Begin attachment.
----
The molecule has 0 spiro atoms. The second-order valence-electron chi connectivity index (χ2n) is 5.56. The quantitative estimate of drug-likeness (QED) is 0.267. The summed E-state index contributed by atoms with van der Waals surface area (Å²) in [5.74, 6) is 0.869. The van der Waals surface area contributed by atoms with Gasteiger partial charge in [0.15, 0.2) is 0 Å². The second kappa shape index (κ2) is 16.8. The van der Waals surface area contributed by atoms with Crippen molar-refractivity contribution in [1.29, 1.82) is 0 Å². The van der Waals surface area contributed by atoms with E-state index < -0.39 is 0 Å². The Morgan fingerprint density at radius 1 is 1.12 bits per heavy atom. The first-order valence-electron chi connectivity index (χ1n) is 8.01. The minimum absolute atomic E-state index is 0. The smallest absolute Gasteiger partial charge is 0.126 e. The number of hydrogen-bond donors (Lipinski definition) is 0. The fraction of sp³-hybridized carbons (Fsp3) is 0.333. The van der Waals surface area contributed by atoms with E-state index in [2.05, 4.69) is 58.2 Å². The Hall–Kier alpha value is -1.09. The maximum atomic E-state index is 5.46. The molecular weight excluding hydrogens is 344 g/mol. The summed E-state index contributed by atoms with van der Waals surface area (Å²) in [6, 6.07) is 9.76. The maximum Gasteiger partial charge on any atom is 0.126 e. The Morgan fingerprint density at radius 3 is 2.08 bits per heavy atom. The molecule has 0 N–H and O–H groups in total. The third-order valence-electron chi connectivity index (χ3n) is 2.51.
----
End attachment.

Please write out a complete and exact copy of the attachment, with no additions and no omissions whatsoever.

The molecule has 0 spiro atoms. The second-order valence-electron chi connectivity index (χ2n) is 5.56. The quantitative estimate of drug-likeness (QED) is 0.267. The summed E-state index contributed by atoms with van der Waals surface area (Å²) in [5.74, 6) is 0.869. The van der Waals surface area contributed by atoms with Gasteiger partial charge in [0.15, 0.2) is 0 Å². The second kappa shape index (κ2) is 16.8. The van der Waals surface area contributed by atoms with Crippen molar-refractivity contribution in [1.29, 1.82) is 0 Å². The van der Waals surface area contributed by atoms with E-state index < -0.39 is 0 Å². The Morgan fingerprint density at radius 1 is 1.12 bits per heavy atom. The first-order valence-electron chi connectivity index (χ1n) is 8.01. The minimum absolute atomic E-state index is 0. The smallest absolute Gasteiger partial charge is 0.126 e. The number of hydrogen-bond donors (Lipinski definition) is 0. The fraction of sp³-hybridized carbons (Fsp3) is 0.333. The van der Waals surface area contributed by atoms with E-state index in [2.05, 4.69) is 58.2 Å². The Hall–Kier alpha value is -1.09. The maximum atomic E-state index is 5.46. The molecular weight excluding hydrogens is 344 g/mol. The summed E-state index contributed by atoms with van der Waals surface area (Å²) in [6, 6.07) is 9.76. The maximum Gasteiger partial charge on any atom is 0.126 e. The Morgan fingerprint density at radius 3 is 2.08 bits per heavy atom. The molecule has 0 N–H and O–H groups in total. The third-order valence-electron chi connectivity index (χ3n) is 2.51.